March 2010 | Home
Forty years ago, U-M students prepared the way for the first Earth Day teach-in. Here's how a casual talk at a bar on Washington Street spurred the modern environmental movement.
Four U-M students competed as ice dancers in the Olympics. Two of them won silver; the others will be favorites in 2014. But until then, they'll just be trying to pass their next exams.
A musical version of solar wind melds science and art...and helps researchers discern hidden data about the sun. Plus video.
A quick guide to film technique - and why knowing it can make movies even more enjoyable.
In English, few synonyms mean exactly the same thing. These fine distinctions mean more fun for word lovers.
An online magazine for alumni and friends of U-M.
The Olympians next door
March 10, 2010
At the Vancouver Olympics, three pairs of American ice dancers finished in the top eleven.
That's an impressive achievement in a sport long dominated by Europeans and especially Russians, whose various teams have won all but two gold medals since the Olympics adopted the sport in 1976. Even better for the U.S., Charlie White and Meryl Davis took the silver, and Tanith Belbin and Benjamin Agosto just missed out on the bronze, finishing a very respectable fourth.
White and Davis, two Michigan students, are getting the attention that comes with a silver medal. Shortly after the World Championships in Turin this month, they'll be touring with a professional company, then decide whether to prepare for the 2014 Olympics. (Read the Michigan Daily's profile of White and Davis.) Belbin and Agosto announced their retirement from Olympic competition in Vancouver, and will also be touring.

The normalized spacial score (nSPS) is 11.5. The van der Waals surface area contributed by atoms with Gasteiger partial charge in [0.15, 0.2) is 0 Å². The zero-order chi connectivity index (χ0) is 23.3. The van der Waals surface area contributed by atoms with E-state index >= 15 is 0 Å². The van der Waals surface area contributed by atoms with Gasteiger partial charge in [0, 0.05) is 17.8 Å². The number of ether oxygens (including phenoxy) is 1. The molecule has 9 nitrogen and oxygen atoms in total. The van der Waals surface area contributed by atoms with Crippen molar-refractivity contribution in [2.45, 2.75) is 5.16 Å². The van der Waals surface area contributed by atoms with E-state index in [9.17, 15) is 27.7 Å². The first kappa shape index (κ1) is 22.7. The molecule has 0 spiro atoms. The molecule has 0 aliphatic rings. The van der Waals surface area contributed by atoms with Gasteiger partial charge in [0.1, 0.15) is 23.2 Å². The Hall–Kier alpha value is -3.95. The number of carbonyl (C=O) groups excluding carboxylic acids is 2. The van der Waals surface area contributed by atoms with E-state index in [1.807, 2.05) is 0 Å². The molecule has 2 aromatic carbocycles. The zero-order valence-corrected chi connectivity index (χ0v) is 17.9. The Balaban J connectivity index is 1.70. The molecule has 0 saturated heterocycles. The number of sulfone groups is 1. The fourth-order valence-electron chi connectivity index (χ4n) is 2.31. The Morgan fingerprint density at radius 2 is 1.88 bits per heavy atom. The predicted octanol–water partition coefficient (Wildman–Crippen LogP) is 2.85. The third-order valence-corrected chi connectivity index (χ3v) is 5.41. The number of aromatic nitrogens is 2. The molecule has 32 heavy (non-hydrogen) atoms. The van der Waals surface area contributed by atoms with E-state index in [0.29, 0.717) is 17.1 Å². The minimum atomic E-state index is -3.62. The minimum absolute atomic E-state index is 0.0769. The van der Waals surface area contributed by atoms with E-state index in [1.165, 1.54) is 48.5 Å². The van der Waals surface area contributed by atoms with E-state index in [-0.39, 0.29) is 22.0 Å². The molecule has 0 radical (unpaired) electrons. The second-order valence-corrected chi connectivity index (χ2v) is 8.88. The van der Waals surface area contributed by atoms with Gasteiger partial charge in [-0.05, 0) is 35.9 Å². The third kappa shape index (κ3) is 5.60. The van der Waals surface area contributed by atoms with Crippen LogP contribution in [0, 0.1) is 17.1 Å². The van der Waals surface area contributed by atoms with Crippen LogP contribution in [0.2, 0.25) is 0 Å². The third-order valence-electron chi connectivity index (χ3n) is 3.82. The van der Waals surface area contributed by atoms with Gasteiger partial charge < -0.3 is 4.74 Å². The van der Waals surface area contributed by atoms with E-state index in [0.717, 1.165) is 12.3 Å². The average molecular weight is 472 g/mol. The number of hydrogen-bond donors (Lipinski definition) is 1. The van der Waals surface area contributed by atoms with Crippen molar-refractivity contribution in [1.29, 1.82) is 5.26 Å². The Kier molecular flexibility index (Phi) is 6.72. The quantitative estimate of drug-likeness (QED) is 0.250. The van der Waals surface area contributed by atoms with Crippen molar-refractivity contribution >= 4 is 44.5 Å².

But the third American duo, Emily Samuelson and Evan Bates, also Michigan students, are so young, at 19 and 21, they are all but certain to compete for a medal themselves in 2014.
The future is bright, indeed.
But, back in Ann Arbor, they face a bigger challenge: Getting to class by 8 a.m. every morning, and taking tests alongside classmates who don't spend seven hours a day skating, running and lifting to get ready for the next international competition.
"I never feel well enough prepared for a test," Samuelson says. "You go to a competition, and you say to yourself, 'I've done this a hundred million times.' But when you go into an exam…"
"Everyone has studied more than you have," Bates says, finishing her sentence.
But unlike being at the Olympics, where everyone knows who they are, once Bates and Samuelson are back in the classroom, no one bothers them, because no one knows them. They are in the odd position of being internationally acclaimed, and locally anonymous.
That, however, will likely be changing soon.
The accidental skater
Samuelson was drawn to the sport at an early age, as many young girls are, but Bates was a harder sell. He grew up playing hockey at Yost, but his mom, Nancy, had her ways.